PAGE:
I recently got a healthy dose of inspiration from a master – by the name of Matisse.
It happened in the Metropolitan Museum where there’s a current Matisse exhibit. I’ve seen many of the paintings before but this exhibit is unique, for side by side with famous works are the persistent efforts that led to the final result. Matisse was a champion reviser – openly so. Even his famed “Young Sailor” is displayed in versions labeled “11” and “111.” For most artists the second version would have been great enough, but Matisse, never satisfied, insisted on exploring further and found his way to the strikingly simplified third version. And what multiple varied images of “The Dream” before it finally evolved into a vibrant evocative shape. As the program notes, Matisse was constantly in the “dogged pursuit of the truth.”

Why do I find this inspiring? Because it’s giving me faith to reconsider some of my short stories that I’d given up on. I’ve just gone back to one I’d already rewritten numerous times, giving it new life through a different point of view that had eluded me for years. Sometimes you have to keep pursuing through revision after revision – as Matisse did so tirelessly – before you reach the point where you feel yes, this is the way it should be.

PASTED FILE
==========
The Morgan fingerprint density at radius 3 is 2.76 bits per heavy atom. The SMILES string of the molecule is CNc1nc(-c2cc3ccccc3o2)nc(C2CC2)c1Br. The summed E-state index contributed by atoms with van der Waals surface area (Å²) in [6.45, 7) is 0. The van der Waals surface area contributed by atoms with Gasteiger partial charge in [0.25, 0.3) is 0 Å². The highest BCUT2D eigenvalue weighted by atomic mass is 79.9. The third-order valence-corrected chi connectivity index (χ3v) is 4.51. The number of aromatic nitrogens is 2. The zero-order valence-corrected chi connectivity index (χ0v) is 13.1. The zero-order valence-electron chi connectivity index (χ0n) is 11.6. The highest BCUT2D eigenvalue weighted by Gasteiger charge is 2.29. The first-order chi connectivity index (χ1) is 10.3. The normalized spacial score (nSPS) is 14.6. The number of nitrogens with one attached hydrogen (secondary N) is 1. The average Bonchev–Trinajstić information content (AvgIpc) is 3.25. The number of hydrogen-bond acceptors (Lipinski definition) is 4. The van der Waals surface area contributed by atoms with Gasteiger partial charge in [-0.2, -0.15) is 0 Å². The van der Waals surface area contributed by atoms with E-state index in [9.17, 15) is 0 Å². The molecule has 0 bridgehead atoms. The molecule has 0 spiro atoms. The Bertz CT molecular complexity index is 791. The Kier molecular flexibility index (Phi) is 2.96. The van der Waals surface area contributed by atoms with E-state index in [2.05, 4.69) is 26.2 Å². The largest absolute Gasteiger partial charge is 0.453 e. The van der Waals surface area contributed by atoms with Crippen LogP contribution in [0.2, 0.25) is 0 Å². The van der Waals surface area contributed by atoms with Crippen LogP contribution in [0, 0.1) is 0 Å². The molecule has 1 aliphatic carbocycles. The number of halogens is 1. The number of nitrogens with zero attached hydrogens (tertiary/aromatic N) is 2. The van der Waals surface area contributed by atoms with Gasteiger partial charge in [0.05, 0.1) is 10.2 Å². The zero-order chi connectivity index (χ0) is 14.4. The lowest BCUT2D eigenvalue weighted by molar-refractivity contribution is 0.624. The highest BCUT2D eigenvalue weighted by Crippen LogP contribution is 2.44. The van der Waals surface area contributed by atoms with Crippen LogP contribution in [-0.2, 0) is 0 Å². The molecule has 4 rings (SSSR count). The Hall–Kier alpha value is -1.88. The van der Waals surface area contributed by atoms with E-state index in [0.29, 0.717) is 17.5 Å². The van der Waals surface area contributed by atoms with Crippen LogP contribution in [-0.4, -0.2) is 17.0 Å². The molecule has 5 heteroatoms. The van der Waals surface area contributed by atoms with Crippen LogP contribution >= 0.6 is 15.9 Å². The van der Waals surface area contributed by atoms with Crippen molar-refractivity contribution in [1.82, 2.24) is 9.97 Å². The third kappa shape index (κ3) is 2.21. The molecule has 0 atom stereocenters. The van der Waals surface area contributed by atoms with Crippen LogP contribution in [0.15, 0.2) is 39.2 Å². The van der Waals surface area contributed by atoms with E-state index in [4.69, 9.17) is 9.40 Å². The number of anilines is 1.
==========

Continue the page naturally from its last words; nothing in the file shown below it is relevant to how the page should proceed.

I also realize it isn’t a matter of simply adding on to a previous version, but starting from scratch to gain a totally new vision – whether you’re an artist, writer, or merely struggling to compose a letter (or blog!). As someone said of Richard Blanco, this year’s Inaugural poet, “He doesn’t simply revise; he re-imagines.”

BUT (there’s always a “but,” isn’t there?) a pitfall lies in wait. For when does revising become overkill? The question to ask ourselves is: “Am I making it better– or just different?”

Each time I go to a lecture and authors ask for questions from the audience my hand automatically waves – always with the same question: “How do you know when a piece is finished and you can let it go?” I’ve gotten all sorts of replies, ranging from candid to coy. But my favorite answer is from a well-known writer who said bluntly, “When I can’t stand working on it any more.”

What would Matisse tell me? Probably not answer at all. He’d be too busy painting another version of a masterpiece.


Books :”Widow’s Walk” – available through; “Turning Toward Tomorrow”; “Ten Women of Valor” – or